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Interview

Valentino Rossi: MotoGP has returned to the popularity levels before I came along

Despite being retired from motorcycle racing since the end of 2021, Valentino Rossi generates more excitement than any current rider when he visits the MotoGP paddock.

Valentino Rossi, Uccio Salucci, VR46 Racing Team

The nine-time world champion made the trip last weekend to the Spanish Grand Prix at Jerez, a circuit that has always been devoted to him.

In addition to signing the contract that makes him a Yamaha ambassador, Rossi witnessed on Sunday the victory of Francesco Bagnaia, one of his pupils in the VR46 Riders Academy, who also regained the championship lead.

On Saturday at Jerez, the rider from Tavullia found time to talk to Autosport about everything related to the championship that made him a legend.

Valentino Rossi, Team VR46 with Oriol Puigdemont, Motorsport.com journalist

Valentino Rossi, Team VR46 with Oriol Puigdemont, Motorsport.com journalist

Photo by: James Allen

Autosport: How has being a father changed your life? Has it helped you to know yourself a little better?

Valentino Rossi: "Being a father is a precious experience. Obviously life changes you, especially the rhythms and some habits, especially in the morning, because you have to wake up early. I waited a long time before deciding to take the step because I thought that combining fatherhood with the demands of the rider was very difficult. Now I think I could have done it sooner. Watching Julieta grow up is a joy."

AS: Have you had any doubts or fears?

VR: "No, not yet; but I imagine that as Julieta gets older things will get more complicated."

AS: You left Honda and signed for Yamaha in 2004, and with that move you showed that in the equation between rider and bike the human component prevailed over the mechanical one. Do you still think the same way?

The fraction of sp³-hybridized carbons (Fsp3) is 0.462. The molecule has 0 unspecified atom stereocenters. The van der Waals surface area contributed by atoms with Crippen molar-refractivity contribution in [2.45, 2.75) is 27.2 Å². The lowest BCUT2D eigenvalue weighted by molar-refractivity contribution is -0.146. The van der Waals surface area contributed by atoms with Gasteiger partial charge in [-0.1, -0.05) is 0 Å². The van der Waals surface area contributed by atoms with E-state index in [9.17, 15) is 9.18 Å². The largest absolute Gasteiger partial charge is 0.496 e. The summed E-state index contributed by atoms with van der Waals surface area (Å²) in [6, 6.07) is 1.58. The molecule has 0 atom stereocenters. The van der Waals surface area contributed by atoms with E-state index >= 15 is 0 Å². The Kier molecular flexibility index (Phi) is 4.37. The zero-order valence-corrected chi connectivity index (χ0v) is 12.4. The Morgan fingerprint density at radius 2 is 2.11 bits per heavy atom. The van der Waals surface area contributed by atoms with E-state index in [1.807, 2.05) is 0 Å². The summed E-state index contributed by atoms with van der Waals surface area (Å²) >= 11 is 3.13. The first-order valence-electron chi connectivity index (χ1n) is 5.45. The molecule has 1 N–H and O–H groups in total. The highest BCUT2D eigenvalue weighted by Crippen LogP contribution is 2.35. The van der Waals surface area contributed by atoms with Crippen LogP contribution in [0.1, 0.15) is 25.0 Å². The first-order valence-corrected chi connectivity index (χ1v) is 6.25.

VR: "Things have changed a lot since then; 20 years have gone by. It is true that the bike counts a lot, but if there is something in which the championship has succeeded is that the performance between some bikes and others is very similar. There are ten riders who can win."

AS: What is the difference between the feeling of putting on the helmet to ride a bike and driving a car?

VR: "It is very similar, but the fear is much less when you get inside the car. The belts are tight and you are surrounded by the protection bars. On a motorcycle, however, the adrenaline release is greater."

#46 Team WRT BMW M4 GT3: Valentino Rossi, Maxime Martin, Augusto Farfus

#46 Team WRT BMW M4 GT3: Valentino Rossi, Maxime Martin, Augusto Farfus

Photo by: Paolo Belletti

AS: Is it possible to get excited inside a car after having raced in MotoGP?

VR: "Yes, I always wanted to race a car because all my life I was a great enthusiast. It gives me great satisfaction to drive a race car. Besides, the ones I drive are competitive, they go very fast. I would say that the sensations it gives me are almost like those of a MotoGP bike."

AS: What has influenced VR46's great start to the 2023 MotoGP season?